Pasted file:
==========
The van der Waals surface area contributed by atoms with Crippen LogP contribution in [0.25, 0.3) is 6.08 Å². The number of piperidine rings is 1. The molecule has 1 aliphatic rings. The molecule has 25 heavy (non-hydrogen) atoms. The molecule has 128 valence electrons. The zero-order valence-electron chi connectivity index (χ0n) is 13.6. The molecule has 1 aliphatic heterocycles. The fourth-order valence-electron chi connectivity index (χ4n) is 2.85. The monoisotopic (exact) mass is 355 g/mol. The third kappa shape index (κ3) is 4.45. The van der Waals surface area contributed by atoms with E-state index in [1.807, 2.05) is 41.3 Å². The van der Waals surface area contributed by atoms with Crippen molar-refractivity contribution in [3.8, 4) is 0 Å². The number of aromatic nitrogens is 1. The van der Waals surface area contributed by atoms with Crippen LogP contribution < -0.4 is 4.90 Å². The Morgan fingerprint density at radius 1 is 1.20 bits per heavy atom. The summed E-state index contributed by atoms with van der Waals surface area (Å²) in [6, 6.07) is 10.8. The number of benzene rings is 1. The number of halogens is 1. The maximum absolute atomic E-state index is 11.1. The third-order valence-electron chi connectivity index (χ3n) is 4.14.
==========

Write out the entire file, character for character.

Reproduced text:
The van der Waals surface area contributed by atoms with Crippen LogP contribution in [0.25, 0.3) is 6.08 Å². The number of piperidine rings is 1. The molecule has 1 aliphatic rings. The molecule has 25 heavy (non-hydrogen) atoms. The molecule has 128 valence electrons. The zero-order valence-electron chi connectivity index (χ0n) is 13.6. The molecule has 1 aliphatic heterocycles. The fourth-order valence-electron chi connectivity index (χ4n) is 2.85. The monoisotopic (exact) mass is 355 g/mol. The third kappa shape index (κ3) is 4.45. The van der Waals surface area contributed by atoms with E-state index in [1.807, 2.05) is 41.3 Å². The van der Waals surface area contributed by atoms with Crippen molar-refractivity contribution in [3.8, 4) is 0 Å². The number of aromatic nitrogens is 1. The van der Waals surface area contributed by atoms with Crippen LogP contribution < -0.4 is 4.90 Å². The Morgan fingerprint density at radius 1 is 1.20 bits per heavy atom. The summed E-state index contributed by atoms with van der Waals surface area (Å²) in [6, 6.07) is 10.8. The number of benzene rings is 1. The number of halogens is 1. The maximum absolute atomic E-state index is 11.1. The third-order valence-electron chi connectivity index (χ3n) is 4.14.